America Needs to Take a Knee

There is a large segment of Americans who are opposed to NFL and other athletes–many of whom are black–kneeling during the national anthem.

They claim it is disrespectful to the military, the flag, and everything the country for which it stands. They also claim that there are other ways to protest, although they never suggest any alternatives.

Beyond the dearth of alternative strategies and tactics, what the opposition fails to recognize is that the protestors have family members and friends who are actively serving in the military, and/or either living or deceased military veterans.

Blacks have served in the armed forces since it was assembled during the Revolutionary War, which means blacks were enslaved Africans, leaving the plantations to fight for the colonists against the British. They fought again in the War of 1812, the unofficial second War of Independence, and returned as slaves.

During the Civil War they served with the union forces against the confederates, after Lincoln signed the Emancipation Proclamation. They were still considered by many as property, as sub-humans.

Blacks served in World Wars I and II as second class citizens under Jim Crow Segregation. The military itself was segregated, so they fought in separate units. Some blacks battled the military for the very opportunity to serve their country. Could you imagine having to petition your country to serve it?

I believe one can see by now that blacks have been fiercely loyal to America since its inception, despite generations of oppressive conditions.

They battled America’s enemies overseas in both world wars, fighting bravely and valiantly, with honor and distinction. Yet when they came home, they were not showered with accolades and given a parade like the white soldiers were. There would be no chance of a famous LIFE Magazine photo of a black sailor spontaneously kissing a woman on V-J Day in 1945.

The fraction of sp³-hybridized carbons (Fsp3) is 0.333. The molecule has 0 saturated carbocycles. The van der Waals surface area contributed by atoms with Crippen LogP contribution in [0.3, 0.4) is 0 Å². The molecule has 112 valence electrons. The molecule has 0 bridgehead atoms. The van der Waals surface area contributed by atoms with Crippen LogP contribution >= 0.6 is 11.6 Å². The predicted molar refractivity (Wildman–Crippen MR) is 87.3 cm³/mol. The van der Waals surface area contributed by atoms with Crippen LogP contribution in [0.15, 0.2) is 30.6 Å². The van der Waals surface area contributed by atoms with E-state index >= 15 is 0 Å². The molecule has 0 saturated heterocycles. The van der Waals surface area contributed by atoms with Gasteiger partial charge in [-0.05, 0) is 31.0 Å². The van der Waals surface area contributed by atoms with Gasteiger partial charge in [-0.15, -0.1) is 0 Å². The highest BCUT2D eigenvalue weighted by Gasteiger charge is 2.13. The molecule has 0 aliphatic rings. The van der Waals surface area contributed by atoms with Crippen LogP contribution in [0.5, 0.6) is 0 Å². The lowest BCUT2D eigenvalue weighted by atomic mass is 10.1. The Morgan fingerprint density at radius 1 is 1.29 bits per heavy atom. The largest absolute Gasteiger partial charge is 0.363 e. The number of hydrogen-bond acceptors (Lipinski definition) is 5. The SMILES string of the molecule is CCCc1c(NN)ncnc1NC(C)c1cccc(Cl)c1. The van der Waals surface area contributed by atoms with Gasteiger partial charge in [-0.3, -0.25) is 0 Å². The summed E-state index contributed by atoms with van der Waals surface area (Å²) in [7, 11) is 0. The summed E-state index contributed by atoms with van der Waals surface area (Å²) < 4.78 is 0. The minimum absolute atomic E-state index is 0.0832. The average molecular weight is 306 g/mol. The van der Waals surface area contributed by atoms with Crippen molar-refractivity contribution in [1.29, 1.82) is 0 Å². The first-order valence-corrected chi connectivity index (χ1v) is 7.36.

Instead, black veterans returned to separate bathrooms, water fountains, hotel accommodations, and daily threats to their livelihoods and their lives – lynchings, house and church burnings, and brutal assaults by the Klan and other mobs.

Black military veterans also returned to housing discrimination. Only four percent of the FHA loans promised to veterans were given to blacks. For employment, they were subjected to the “first fired, last hired” just like their civilian counterparts.

Blacks fought once again in Vietnam, just as they finally received their centuries-long overdue Civil Rights–the right to live with decency and dignity as first class citizens–and still there was an incredible amount of work to desegregate all aspects of American life.

Still there were fights against the emerging Affirmative Action laws and equal protection clauses, with many whites claiming reverse discrimination, as if the 250 years of slavery and 100 years of Jim Crow segregation never occurred.

Blacks have been extremely integral in the “War on Terror” operations since the aftermath of 9/11 in Iraq, Afghanistan, Pakistan, Yemen, Syria and other parts of the region, serving on the ground, and in the highest levels of the military.

Since the integration of the military in 1948, blacks have been serving on posts in approximately 150 countries worldwide. I have personally interviewed black officers who beam with pride of their service, and the commitment the military has to all of its troops regardless of background.

America owes deep debt of gratitude for an entire population of people it had oppressed for 350 years, yet for whom has never wavered in their commitment to uphold the State of the Union.

I would speculate that the opposition neither feels the same way, nor views contextually the history of blacks through a similar lens. This is expected, since we are humans possessing various backgrounds. They would, however, be irresponsible to ignore such history, as well to do the internal work to generate empathy to comprehend why such a position during one of our national past times is necessary.

Furthermore, this conflict is exacerbated by an administration that is socially and ethically divisive, encouraging the NFL organization to fire its players for exercising their constitutional right to protest, while being conspicuously silent on the overwhelming evidence of police brutality, racism, and the rising tide of white supremacy.

The nature of protest is to bring awareness, cause discomfort and force honest and open conversations about these critical issues. Make no mistake, fundamental change in America has occurred as a result of this kind of process. You would not be reading this article written by me if it had not.

Taking a knee is a powerful, nonviolent form of protest that has been used in this country for decades. We should welcome such a form of solidarity of players and their supporters, as a call to action to bring the best of ourselves to deal with the racism that has been the blood in our soil since the beginning.

Ron Kipling Williams